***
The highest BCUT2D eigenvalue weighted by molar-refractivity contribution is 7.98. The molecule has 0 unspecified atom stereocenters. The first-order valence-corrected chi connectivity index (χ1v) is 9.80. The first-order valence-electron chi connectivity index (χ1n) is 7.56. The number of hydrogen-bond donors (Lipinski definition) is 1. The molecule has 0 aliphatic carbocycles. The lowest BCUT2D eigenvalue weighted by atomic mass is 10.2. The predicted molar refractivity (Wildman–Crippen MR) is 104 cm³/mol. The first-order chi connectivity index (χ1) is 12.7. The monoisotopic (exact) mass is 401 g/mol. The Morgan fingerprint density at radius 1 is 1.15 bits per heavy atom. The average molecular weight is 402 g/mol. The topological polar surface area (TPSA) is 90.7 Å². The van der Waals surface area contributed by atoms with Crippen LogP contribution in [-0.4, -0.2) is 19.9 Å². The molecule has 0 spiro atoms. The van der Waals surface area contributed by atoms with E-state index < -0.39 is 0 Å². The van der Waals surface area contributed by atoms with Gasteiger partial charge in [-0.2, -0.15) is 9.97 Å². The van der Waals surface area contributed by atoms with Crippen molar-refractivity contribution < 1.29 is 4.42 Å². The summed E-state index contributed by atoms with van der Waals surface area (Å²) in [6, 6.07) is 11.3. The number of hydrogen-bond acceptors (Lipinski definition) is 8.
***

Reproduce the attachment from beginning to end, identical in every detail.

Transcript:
The highest BCUT2D eigenvalue weighted by molar-refractivity contribution is 7.98. The molecule has 0 unspecified atom stereocenters. The first-order valence-corrected chi connectivity index (χ1v) is 9.80. The first-order valence-electron chi connectivity index (χ1n) is 7.56. The number of hydrogen-bond donors (Lipinski definition) is 1. The molecule has 0 aliphatic carbocycles. The lowest BCUT2D eigenvalue weighted by atomic mass is 10.2. The predicted molar refractivity (Wildman–Crippen MR) is 104 cm³/mol. The first-order chi connectivity index (χ1) is 12.7. The monoisotopic (exact) mass is 401 g/mol. The Morgan fingerprint density at radius 1 is 1.15 bits per heavy atom. The average molecular weight is 402 g/mol. The topological polar surface area (TPSA) is 90.7 Å². The van der Waals surface area contributed by atoms with Crippen LogP contribution in [-0.4, -0.2) is 19.9 Å². The molecule has 0 spiro atoms. The van der Waals surface area contributed by atoms with E-state index < -0.39 is 0 Å². The van der Waals surface area contributed by atoms with Gasteiger partial charge in [-0.2, -0.15) is 9.97 Å². The van der Waals surface area contributed by atoms with Crippen molar-refractivity contribution < 1.29 is 4.42 Å². The summed E-state index contributed by atoms with van der Waals surface area (Å²) in [6, 6.07) is 11.3. The number of hydrogen-bond acceptors (Lipinski definition) is 8.